# Stuff to do when restarting the init
# process, or before rebooting.
::restart:/etc/init.d/rc.shutdown
::restart:/sbin/init
::ctrlaltdel:/sbin/reboot
::shutdown:/etc/init.d/rc.shutdown

3): /home/tc/tcfs/etc/profile
This file is for my PS1 prompt.
 root@box:/home/tc/tcfs# vi etc/profile
Code: [Select]
# /etc/profile: system-wide .profile file for the Bourne shells

PATH="/usr/local/bin:/usr/local/sbin:/usr/sbin:/usr/bin:/sbin:/bin"

# set a fancy prompt
if [ "`id -u`" -eq 0 ]; then
  PS1="\[\033[0;31m\]\u\[\033[0;39m\]@\h\[\033[0;36m\][\w]\[\033[0;39m\]\\$ "
else
  PS1="\[\033[1;33m\]\u\[\033[0;39m\]@\h\[\033[0;36m\][\w]\[\033[0;39m\]\\$ "
fi

# Screen display for X and encoding for GTK+ apps.
#
DISPLAY=:0.0
G_FILENAME_ENCODING=iso8859-1

# ldd fake
#
which ldd > /dev/null || alias ldd=LD_TRACE_LOADED_OBJECTS=1

# Export all variables definied above and set mask.
#
export PATH LD_LIBRARY_PATH PS1 DISPLAY G_FILENAME_ENCODING ignoreeof
umask 022

if [ -f /etc/sysconfig/language ]; then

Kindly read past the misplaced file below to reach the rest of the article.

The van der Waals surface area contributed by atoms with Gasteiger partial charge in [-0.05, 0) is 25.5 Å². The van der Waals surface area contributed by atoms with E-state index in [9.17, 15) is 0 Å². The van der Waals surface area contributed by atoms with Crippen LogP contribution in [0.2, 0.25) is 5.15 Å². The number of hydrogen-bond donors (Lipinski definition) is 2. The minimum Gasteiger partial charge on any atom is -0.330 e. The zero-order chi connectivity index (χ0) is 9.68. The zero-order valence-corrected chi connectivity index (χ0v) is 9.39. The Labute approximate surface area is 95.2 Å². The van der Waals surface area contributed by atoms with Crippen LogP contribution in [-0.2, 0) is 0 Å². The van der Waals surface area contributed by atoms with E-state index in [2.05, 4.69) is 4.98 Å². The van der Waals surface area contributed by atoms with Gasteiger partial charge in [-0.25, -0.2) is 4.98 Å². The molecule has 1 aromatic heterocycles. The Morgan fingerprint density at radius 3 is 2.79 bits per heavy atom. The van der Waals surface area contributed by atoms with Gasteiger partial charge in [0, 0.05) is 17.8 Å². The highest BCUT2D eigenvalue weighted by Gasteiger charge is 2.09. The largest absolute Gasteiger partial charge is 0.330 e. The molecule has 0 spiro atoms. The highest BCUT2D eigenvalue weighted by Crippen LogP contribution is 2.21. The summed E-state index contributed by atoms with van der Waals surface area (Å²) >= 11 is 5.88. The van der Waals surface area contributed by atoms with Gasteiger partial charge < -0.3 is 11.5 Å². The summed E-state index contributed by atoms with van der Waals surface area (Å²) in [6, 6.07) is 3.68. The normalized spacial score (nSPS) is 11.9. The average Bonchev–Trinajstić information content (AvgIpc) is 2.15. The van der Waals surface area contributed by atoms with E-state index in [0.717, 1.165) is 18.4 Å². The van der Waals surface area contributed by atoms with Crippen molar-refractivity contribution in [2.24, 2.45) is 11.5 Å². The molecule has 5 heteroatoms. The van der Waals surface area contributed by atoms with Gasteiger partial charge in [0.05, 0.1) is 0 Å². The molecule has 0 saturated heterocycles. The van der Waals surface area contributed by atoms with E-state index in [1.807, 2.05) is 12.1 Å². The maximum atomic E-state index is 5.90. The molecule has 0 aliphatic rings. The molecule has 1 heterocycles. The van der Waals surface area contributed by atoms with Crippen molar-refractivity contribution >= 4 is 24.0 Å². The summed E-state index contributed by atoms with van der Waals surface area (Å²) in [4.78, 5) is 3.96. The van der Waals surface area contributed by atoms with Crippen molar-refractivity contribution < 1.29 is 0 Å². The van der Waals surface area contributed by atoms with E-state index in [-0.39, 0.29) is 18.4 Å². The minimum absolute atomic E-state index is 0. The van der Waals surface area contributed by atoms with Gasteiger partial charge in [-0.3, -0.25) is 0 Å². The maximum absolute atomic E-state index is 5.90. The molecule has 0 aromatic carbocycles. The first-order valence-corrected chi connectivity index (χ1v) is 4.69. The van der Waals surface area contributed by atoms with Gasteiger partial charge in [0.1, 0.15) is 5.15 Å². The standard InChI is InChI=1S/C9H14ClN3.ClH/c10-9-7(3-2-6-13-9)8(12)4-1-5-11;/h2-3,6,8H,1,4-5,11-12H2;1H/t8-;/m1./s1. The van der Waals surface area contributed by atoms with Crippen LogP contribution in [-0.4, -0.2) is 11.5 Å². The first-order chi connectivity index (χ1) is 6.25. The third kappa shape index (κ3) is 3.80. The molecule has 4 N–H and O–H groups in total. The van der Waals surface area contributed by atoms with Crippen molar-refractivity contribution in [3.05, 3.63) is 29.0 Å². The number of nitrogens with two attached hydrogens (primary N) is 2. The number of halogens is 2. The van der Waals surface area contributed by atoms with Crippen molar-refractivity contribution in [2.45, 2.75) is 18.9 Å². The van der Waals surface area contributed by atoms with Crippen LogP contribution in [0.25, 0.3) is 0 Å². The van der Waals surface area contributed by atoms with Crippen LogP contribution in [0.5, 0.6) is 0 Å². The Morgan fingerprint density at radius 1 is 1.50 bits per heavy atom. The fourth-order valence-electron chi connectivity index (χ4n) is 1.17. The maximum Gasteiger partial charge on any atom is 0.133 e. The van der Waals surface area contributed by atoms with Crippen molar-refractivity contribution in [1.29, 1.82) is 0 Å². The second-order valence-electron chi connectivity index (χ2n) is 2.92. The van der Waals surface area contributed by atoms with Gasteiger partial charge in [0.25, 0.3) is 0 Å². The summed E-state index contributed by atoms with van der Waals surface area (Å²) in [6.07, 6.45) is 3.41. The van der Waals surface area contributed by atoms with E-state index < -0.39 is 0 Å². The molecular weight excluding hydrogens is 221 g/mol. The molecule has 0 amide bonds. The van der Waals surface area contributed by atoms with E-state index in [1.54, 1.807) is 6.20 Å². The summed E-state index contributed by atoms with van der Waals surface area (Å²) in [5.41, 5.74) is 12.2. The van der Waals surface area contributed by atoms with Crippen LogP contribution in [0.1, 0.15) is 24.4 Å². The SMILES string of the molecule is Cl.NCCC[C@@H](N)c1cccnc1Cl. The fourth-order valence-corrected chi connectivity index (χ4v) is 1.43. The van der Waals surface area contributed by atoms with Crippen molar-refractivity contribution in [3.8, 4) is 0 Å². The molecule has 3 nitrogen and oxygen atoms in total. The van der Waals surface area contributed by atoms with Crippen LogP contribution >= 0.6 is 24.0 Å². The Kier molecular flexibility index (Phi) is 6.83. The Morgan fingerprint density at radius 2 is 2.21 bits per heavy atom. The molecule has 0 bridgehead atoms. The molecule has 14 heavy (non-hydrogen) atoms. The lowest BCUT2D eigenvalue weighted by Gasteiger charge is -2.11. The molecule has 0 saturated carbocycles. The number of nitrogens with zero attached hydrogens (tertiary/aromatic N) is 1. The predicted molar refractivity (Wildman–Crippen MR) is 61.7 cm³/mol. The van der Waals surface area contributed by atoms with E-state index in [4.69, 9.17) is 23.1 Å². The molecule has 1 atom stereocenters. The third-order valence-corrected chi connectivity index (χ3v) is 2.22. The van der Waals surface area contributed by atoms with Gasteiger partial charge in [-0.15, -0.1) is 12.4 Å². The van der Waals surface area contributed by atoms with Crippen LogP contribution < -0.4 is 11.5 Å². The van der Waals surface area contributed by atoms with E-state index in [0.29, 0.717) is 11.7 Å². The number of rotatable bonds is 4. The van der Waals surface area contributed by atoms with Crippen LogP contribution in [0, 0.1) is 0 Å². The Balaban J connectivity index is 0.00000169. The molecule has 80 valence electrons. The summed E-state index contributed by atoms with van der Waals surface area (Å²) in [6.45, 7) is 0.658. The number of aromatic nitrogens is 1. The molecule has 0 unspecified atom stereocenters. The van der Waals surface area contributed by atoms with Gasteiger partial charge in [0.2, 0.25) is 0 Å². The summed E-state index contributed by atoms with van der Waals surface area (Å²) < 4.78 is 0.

. /etc/sysconfig/language
export LANG LC_ALL
fi

if [ -f /etc/sysconfig/timezone ]; then
. /etc/sysconfig/timezone
export TZ
fi

4): /home/tc/tcfs/etc/skel/.profile
PS1 prompt is deleted here.  Also, it stops TineCore from starting X automatically.
 root@box:/home/tc/tcfs# vi etc/skel/.profile
Code: [Select]
# ~/.profile: Executed by Bourne-compatible login SHells.
#
. /etc/init.d/tc-functions
if [ -f /etc/sysconfig/language ]; then
. /etc/sysconfig/language
export LANG LC_ALL
fi

if [ -f /etc/sysconfig/timezone ]; then
. /etc/sysconfig/timezone
export TZ
fi

# Path to personal scripts and executables (~/.local/bin).
#
if [ -d "$HOME/.local/bin" ] ; then
PATH=$HOME/.local/bin:$PATH
export PATH
fi

PAGER='less -EM'

export EDITOR PAGER

umask 022